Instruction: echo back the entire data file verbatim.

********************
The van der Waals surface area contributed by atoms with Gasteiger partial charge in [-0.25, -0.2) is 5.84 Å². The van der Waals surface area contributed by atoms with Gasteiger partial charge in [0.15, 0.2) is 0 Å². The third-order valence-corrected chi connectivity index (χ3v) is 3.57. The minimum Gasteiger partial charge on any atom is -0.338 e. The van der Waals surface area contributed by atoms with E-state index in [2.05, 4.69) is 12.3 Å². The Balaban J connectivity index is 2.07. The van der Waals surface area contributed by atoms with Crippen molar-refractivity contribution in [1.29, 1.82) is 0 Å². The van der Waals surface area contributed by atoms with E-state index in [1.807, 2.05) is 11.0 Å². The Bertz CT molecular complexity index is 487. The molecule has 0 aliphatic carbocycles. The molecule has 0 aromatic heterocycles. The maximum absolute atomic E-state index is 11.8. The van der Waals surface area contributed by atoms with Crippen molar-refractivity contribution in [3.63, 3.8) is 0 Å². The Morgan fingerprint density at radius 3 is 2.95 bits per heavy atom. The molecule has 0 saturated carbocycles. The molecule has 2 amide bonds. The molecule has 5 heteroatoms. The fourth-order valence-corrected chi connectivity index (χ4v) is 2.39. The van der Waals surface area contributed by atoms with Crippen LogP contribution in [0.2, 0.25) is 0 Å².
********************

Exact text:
The van der Waals surface area contributed by atoms with Gasteiger partial charge in [-0.25, -0.2) is 5.84 Å². The van der Waals surface area contributed by atoms with Gasteiger partial charge in [0.15, 0.2) is 0 Å². The third-order valence-corrected chi connectivity index (χ3v) is 3.57. The minimum Gasteiger partial charge on any atom is -0.338 e. The van der Waals surface area contributed by atoms with E-state index in [2.05, 4.69) is 12.3 Å². The Balaban J connectivity index is 2.07. The van der Waals surface area contributed by atoms with Crippen molar-refractivity contribution in [1.29, 1.82) is 0 Å². The van der Waals surface area contributed by atoms with E-state index in [1.807, 2.05) is 11.0 Å². The Bertz CT molecular complexity index is 487. The molecule has 0 aliphatic carbocycles. The molecule has 0 aromatic heterocycles. The maximum absolute atomic E-state index is 11.8. The van der Waals surface area contributed by atoms with Crippen molar-refractivity contribution in [3.63, 3.8) is 0 Å². The Morgan fingerprint density at radius 3 is 2.95 bits per heavy atom. The molecule has 0 saturated carbocycles. The molecule has 2 amide bonds. The molecule has 5 heteroatoms. The fourth-order valence-corrected chi connectivity index (χ4v) is 2.39. The van der Waals surface area contributed by atoms with Crippen LogP contribution in [0.2, 0.25) is 0 Å².